Vertex Pharmaceuticals is considering a final offer from NHS England on funding for its cystic fibrosis therapies, but said it remains concerned that the deal on the table does not fully reflect the value of its existing and future medicines for the condition.
The offer, details of which were first revealed by Cystic Fibrosis Trust chief executive David Ramsden, who tweeted a letter he received from John Stewart, NHS England’s Director of Specialised Commissioning, would see NHS England pay Vertex around £500 million over the next five years and over £1 billion over the next 10 years for its existing and future CF therapies.
If accepted, the proposal would guarantee “immediate and expanded access” to Orkambi (lumacaftor/ivacaftor) and Kalydeco (ivacaftor), as well as Symdeco from the date it is licensed for use in the UK, Stewart wrote.
Also included is Vertex’ investigational next generation triple therapy, which is currently in advanced clinical trials but would become available on the NHS as soon as it is approved.
Commenting on the proposal, Ramsden said while the headline numbers look big, he remains “deeply concerned that they don't truly reflect the difference the pipeline of drugs will make.”
Also, a spokesperson for Vertex told BioCentury that NHS England's offer equates to about £14,000 per patient per year, which represents a near 90 percent discount on what Germany reimburses for Orkambi alone.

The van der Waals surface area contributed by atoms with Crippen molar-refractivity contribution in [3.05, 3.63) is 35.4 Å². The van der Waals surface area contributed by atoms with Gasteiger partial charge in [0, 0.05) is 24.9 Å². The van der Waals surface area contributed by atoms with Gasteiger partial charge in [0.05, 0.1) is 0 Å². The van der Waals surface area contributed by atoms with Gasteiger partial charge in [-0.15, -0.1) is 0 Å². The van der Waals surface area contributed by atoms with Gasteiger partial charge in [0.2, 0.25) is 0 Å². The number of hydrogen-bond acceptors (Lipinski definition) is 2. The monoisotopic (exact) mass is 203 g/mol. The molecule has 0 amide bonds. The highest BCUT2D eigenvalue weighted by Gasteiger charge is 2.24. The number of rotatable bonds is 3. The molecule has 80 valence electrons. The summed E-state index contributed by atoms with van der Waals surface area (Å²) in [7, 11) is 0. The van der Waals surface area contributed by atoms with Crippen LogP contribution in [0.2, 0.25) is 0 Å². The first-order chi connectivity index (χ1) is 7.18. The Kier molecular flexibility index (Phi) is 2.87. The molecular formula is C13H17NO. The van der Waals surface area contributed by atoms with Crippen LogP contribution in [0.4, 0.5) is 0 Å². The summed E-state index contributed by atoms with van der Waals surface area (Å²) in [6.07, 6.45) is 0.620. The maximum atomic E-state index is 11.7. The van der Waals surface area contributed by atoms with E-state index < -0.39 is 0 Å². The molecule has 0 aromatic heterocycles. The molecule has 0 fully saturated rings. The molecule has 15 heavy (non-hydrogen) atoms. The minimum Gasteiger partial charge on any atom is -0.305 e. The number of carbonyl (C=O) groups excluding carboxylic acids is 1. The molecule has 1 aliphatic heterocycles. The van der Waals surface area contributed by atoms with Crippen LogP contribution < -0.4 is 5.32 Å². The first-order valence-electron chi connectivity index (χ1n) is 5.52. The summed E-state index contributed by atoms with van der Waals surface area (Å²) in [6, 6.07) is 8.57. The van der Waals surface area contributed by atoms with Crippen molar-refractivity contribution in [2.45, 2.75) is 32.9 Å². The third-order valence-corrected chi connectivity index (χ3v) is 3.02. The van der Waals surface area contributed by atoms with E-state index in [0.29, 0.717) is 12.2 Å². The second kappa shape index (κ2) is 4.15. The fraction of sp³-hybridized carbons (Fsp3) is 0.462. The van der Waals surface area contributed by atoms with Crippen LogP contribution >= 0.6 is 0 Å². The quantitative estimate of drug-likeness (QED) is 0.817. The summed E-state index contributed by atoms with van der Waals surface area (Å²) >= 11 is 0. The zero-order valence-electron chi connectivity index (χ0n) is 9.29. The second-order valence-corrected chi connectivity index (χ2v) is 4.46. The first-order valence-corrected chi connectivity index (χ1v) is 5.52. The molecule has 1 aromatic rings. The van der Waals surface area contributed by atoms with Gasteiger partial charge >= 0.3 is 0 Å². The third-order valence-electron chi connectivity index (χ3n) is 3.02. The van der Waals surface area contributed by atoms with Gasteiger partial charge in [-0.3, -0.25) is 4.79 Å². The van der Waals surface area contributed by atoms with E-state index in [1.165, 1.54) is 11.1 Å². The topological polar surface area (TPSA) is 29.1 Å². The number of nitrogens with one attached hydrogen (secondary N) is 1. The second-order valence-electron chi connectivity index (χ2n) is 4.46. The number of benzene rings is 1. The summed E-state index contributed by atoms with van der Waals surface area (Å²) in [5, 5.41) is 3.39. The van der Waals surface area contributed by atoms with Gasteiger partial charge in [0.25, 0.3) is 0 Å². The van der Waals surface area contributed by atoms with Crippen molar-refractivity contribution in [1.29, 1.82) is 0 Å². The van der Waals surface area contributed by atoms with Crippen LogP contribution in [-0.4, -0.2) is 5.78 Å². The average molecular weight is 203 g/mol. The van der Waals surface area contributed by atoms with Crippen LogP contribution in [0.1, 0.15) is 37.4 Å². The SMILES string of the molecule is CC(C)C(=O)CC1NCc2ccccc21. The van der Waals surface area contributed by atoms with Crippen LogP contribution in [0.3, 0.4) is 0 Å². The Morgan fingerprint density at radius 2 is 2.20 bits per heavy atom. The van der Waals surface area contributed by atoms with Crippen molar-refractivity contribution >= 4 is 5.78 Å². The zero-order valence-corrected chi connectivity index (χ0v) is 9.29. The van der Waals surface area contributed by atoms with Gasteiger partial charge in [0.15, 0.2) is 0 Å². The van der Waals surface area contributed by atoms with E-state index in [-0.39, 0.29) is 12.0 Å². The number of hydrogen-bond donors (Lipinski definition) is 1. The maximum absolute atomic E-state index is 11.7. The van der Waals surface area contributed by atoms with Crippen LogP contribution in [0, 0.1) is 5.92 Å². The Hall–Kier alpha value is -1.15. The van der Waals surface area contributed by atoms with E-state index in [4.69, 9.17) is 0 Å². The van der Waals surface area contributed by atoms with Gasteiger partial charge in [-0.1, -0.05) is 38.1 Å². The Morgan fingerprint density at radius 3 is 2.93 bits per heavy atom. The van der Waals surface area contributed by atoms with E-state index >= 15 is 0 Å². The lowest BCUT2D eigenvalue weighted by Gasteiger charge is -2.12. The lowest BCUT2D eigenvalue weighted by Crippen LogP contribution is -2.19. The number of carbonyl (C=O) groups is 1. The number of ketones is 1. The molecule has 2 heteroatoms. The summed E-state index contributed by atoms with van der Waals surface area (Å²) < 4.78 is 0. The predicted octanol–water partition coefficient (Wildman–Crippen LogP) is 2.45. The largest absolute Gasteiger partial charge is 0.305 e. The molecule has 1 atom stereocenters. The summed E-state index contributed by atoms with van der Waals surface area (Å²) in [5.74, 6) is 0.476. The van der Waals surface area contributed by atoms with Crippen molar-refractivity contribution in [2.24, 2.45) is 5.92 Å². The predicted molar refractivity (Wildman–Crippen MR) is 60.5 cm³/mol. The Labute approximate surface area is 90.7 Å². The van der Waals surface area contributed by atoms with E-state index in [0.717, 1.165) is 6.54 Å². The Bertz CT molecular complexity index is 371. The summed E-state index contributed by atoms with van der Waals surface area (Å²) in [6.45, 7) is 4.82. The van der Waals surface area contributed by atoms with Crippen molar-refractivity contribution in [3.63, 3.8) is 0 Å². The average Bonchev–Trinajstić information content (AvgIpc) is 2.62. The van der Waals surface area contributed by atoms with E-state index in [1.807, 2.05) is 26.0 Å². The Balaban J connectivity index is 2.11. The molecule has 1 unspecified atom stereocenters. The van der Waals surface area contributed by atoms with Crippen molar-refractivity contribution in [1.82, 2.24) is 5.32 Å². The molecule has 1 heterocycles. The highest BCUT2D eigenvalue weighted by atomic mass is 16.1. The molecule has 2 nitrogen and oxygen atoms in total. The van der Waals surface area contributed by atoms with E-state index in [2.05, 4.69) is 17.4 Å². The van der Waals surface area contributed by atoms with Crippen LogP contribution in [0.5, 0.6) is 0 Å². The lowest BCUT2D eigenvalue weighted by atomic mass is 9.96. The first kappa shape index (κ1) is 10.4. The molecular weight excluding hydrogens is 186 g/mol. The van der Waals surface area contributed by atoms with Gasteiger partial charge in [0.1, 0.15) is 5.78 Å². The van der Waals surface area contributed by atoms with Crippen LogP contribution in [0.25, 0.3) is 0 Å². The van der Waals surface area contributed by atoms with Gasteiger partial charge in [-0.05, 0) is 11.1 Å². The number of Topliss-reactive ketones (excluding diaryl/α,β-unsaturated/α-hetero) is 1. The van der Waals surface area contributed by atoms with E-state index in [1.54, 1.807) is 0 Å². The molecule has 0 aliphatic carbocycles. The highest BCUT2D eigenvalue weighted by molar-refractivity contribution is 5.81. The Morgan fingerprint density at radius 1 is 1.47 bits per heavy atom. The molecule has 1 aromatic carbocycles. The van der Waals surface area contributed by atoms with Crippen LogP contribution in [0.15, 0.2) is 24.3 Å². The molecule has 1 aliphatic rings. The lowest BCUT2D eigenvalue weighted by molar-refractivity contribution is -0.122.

"We appreciate NHS England’s counter-offer and hope it signals a willingness to re-engage in discussions to reach our collective goal of providing access to our CF medicines for patients,” Vertex said in a short statement.
“While we are evaluating the proposal, we share the CF community’s concerns that this proposal fails to adequately reflect the value of our current and future medicines – and the number of patients that will be treated with these medicines – and stand ready to meet to find a productive path forward.”
Orkambi is the first drug for CF directed at treating the cause of the disease in people who have two copies of the F508del mutation, accounting for around 45 percent of cases.
Data from the Phase III TRAFFIC and TRANSPORT studies show that the therapy significantly improved lung function (as measured by FEV1) by 2.6-4.0 percent, and reduced the rate of pulmonary exacerbations by 30-39 percent in target CF patients.
According to NHS England, its proposal would see the number of patients receiving effective therapies that address the genetic causes of CF rise from 450 to 5,000 this year with further expansion in coming years.
“NICE will assess these medicines in the usual way, but under the terms of the proposal patients will not have to wait for the outcome of these appraisals before access begins,” it said.